Penguins Notebook: New contract locks Shero through 2015-16
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Penguins general manager Ray Shero does a lot of negotiating, so working out the five-year contract extension he signed Monday was nothing particularly unusual.
Or, from Shero's perspective, difficult.
"It was relatively painless on my part," he said, smiling. "I can't speak for [ownership]."
Precisely how much money Shero will be getting from Ron Burkle and Mario Lemieux before the agreement expires after the 2015-16 season isn't known -- that's a detail neither side was interested in divulging -- but it's safe to assume Shero's bosses aren't second-guessing their decision to keep him.
Since he replaced Craig Patrick in 2006, Shero has built upon the foundation he inherited and made the team a perennial contender, with one Stanley Cup championship and another appearance in the Cup final to its credit.
"To see how this has really worked out for everybody ... it's been obviously a great decision to come here," said Shero, who joined the Penguins after stints as assistant GM in Nashville and Ottawa.
Shero praised members of his staff and Patrick for helping to make the success his teams have enjoyed possible and listed a number of personnel moves he has made that worked out well: trading for Chris Kunitz and Bill Guerin, signing free agents such as Mark Eaton and Jarkko Ruutu and hiring Dan Bylsma as coach, for example.
He also acknowledged that his batting average on player acquisitions isn't quite 1.000.
He mentioned sending San Jose a second-round draft choice for Nils Ekman, as well as giving Toronto Luca Caputi for Alexei Ponikarovsky, whose scoring touch deserted him when he crossed the Canadian border late last season.
"If you'd have told me that Ponikarovsky was going to score two goals for us ... I thought he'd do better than that," Shero said. "But you have to take that chance sometimes."
Shero said the Penguins didn't really feel like his team until "maybe two or three years in," and was quick to add that "it's still somewhat Craig's team."
The Penguins had, during Patrick's tenure, drafted the likes of Sidney Crosby, Evgeni Malkin, Marc-Andre Fleury and Brooks Orpik, which gave Shero a pretty good nucleus around which to build.
"This was a great position to walk into," he said. "I don't apologize for it. Someone was going to get the job. I'm just really fortunate that it was me."
Lowell MacDonald Jr., suspended indefinitely from his job as producer of FSN Pittsburgh's Penguins telecasts after a replay controversy last winter, will be back in that position this season.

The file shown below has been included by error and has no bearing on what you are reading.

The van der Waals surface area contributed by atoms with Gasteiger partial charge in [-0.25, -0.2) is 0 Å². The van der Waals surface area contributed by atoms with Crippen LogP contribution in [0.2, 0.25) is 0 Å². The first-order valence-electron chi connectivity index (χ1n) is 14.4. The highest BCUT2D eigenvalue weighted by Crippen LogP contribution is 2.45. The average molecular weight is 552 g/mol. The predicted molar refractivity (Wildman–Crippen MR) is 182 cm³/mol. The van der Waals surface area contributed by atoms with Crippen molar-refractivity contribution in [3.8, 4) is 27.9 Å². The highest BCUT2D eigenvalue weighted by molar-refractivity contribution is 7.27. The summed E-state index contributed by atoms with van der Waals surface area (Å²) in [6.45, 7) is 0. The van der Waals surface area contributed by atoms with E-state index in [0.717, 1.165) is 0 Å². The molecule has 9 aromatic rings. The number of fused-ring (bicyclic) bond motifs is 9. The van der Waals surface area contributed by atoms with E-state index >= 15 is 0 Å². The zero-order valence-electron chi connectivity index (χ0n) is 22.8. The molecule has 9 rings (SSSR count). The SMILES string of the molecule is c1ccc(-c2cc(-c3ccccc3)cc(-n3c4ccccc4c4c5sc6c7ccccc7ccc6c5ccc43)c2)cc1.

During what became a 7-4 Philadelphia victory Jan. 7 at Mellon Arena, Flyers winger Simon Gagne scored a short-handed goal, but the on-ice officials ruled that the puck had not entered the net.
The replays initially shown by FSN were inconclusive, not enough to make officials in the league's war room in Toronto overturn the no-goal ruling. Only after that decision was finalized and play resumed, at which point the ruling could not be reversed, did FSN present a replay proving the puck made it across the goal line before goalie Brent Johnson could smother it.
Forward Casey Pierro-Zabotel has the first significant injury of training camp.
He broke a finger on his right hand when he was struck by a puck Sunday and is expected to be out of action for three or four weeks.
He and defenseman Alex Grant, who got a broken wrist and whiplash on a hit from behind during the recent prospects tournament in London, Ontario, are the Penguins' only lost-time casualties during September, although coach Dan Bylsma believes the demands of training camp are starting to show.
"We have been doing fairly well in that regard, but we're at the point in camp now where it's evident we're starting to see fatigue and that's played into what you see on the ice a little bit both in practice and scrimmages," he said. "We want to make sure we get the appropriate rest for players while trying to get the work we need."
Not coincidentally, the Penguins have a scheduled day off today.
Winger Brett Sterling, a free-agent acquisition this summer who's hoping to earn a spot on the NHL roster, scored twice in a span of about four minutes Monday to give Group C a 2-1 victory against Group A in the final training-camp scrimmage.
His first came from the left circle, the second on a rebound.
"I'd like to say I get the long one more often," Sterling said. "But it's the one in front -- stand in front of the net, puck just sitting there and you get a quick stick on it and put it in the net [that is the kind I typically score]."
First Published September 21, 2010 12:00 am